New York 2140
By Kim Stanley Robinson
Published March 14th 2017 (Orbit)
2312 is the only other book by Kim Stanley Robinson that I have read (a scandal, I know!) and I loved it so much I had to grab this one too. New York 2140 is about well, New York in the year 2140. This is a future where we haven’t done enough to prevent global warming, and all the great coastal cities of the world have been drowned by rising sea levels. Even though the entire planet has been devastated, we focus on just a handful of characters who live in the Metropolitan Life Tower. Each character has their own story, and eventually they all come together.
The world building in this book is superb. Robinson goes into great detail laying out the flooded future city. Skyscrapers are self-sufficient islands, traffic is boats (except in winter, where the flooded streets freeze and walking becomes possible) and every day is a struggle to keep the city standing. This post-apocalyptic New York feels terrifyingly real, and all too plausible.
I loved the environmental parts of the world building, and the characters were all fun too. There weren’t any parts where I just thought ‘let’s get this over with and get back to the cool characters’, but at the same time no-one really stood out as a favourite character. It’s also interesting that the writing style changes for different characters. For example, Franklin’s parts are all told in first person, while Mutt and Jeff’s parts are mostly told through dialog, and the ‘citizen’ parts are all very stream of consciousness. The characters were interesting enough, but they weren’t the stars of the story. What you’re really here for is the ideas, and the huge disasters that have befallen the city.
We have downtown New York completely flooded. Animals going extinct so often that more extreme measures are being taken to protect them. We have crazy weather wrecking the world. My favourite part of the book was when a huge hurricane hit the city, and the characters were all doing what they could to stay safe and help others clean up afterwards.
I loved reading about this future and the state of the world. Unfortunately, the climate focus was only the main focus for the first half of the book. For the rest of the story the focus is on the financial aspect of the world. This was good for a while, but the world financial system is unbelievably complex and boring. Also the ending dragged out much longer than it should have.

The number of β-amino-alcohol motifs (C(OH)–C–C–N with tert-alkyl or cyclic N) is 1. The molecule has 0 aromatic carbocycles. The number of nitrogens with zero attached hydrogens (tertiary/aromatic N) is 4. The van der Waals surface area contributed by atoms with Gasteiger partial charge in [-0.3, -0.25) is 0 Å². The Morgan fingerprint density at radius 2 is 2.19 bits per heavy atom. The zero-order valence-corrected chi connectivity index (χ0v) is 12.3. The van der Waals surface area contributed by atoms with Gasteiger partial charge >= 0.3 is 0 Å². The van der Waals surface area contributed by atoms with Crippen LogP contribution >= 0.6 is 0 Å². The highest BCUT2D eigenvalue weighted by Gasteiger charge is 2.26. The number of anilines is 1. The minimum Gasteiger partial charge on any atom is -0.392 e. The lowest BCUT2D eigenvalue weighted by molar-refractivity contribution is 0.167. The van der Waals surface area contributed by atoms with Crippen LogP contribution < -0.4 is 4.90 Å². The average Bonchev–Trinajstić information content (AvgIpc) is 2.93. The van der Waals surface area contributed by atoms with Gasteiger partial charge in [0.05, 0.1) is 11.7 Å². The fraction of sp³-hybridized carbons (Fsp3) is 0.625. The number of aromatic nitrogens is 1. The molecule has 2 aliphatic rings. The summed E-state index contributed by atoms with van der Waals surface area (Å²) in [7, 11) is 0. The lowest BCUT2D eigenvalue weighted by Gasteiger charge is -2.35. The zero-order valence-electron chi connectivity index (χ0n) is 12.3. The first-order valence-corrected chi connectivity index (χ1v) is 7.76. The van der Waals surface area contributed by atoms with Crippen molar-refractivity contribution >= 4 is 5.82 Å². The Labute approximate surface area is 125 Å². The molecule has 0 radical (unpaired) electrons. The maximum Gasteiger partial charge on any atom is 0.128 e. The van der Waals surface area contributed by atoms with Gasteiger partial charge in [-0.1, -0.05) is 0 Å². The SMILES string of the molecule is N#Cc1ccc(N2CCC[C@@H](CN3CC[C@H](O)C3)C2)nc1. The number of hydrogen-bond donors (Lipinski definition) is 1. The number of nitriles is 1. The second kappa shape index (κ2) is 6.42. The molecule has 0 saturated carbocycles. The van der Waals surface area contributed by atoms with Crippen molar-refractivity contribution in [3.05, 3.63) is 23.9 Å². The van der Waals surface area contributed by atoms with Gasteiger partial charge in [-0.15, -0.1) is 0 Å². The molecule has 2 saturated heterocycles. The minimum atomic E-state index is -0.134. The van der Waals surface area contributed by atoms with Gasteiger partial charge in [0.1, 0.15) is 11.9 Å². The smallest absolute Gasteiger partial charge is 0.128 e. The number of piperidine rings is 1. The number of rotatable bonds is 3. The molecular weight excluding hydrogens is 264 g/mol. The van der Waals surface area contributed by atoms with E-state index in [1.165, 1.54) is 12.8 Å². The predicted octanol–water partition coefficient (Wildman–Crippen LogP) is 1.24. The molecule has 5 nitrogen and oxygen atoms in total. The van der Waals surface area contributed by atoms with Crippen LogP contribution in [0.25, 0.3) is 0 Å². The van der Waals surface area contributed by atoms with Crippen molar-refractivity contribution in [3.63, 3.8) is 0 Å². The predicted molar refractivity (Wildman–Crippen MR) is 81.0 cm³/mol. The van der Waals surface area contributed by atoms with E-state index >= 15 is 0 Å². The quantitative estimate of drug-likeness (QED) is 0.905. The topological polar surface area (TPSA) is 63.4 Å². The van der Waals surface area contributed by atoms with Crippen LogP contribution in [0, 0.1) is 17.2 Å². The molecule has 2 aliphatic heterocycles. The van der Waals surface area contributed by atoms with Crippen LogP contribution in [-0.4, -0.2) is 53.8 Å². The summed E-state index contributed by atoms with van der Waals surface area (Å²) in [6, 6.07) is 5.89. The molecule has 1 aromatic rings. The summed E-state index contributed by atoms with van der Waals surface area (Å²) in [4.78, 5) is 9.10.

I also better mention the info-dumps. Because it just wouldn’t be a Kim Stanley Robinson book without entire sections dedicated to dumping both plot-relevant and trivial information on us. I feel Robinson is one of those rare writers whose writing style makes such info-dumps quite pleasant to read. In the first such info-dump chapter, he even mentions that it is entirely possible to skip these sections, a bit like what Victor Hugo did with Les Misérables. We get info-dumps on finance, climate, history of New York, geography of New York, basically a lot of topics that fill out this future more.
I glossed over some of the info-dumps about financial systems, but while I would have preferred to read more about how climate change wrecked the world and the changes it has forced us to make, the focus on Wall Street didn’t ruin the story for me. I think it’s very important that the story wasn’t entirely about a group of tenacious people trying to be carbon neutral and thrive in a post-carbon world. The focus was on why we didn’t solve all our environmental problems until well after it was too late. The focus was on the regular people being unable or unwilling to change a world system that made the extremely rich richer while the people and planet went down the drain. This story reminds us that profit can still be made on a warming planet, hence why there is so much resistance to protecting the environment.
It made me angry, but angry with the real world rather than the story. I can see our system treating the world and us this badly. This book made me want to do something about the way the world is run, while also reminding me that no single individual can save the world. New York 2140 talks about a range of problems we’ll face in the future; the obvious environmental changes, the animal extinctions, the refugee crises, and uneven wealth distribution all get discussed in great detail. Do not read this book if you don’t want to find yourself depressed and angry with the world. Do read it if you care about global warming and the challenges that’ll bring.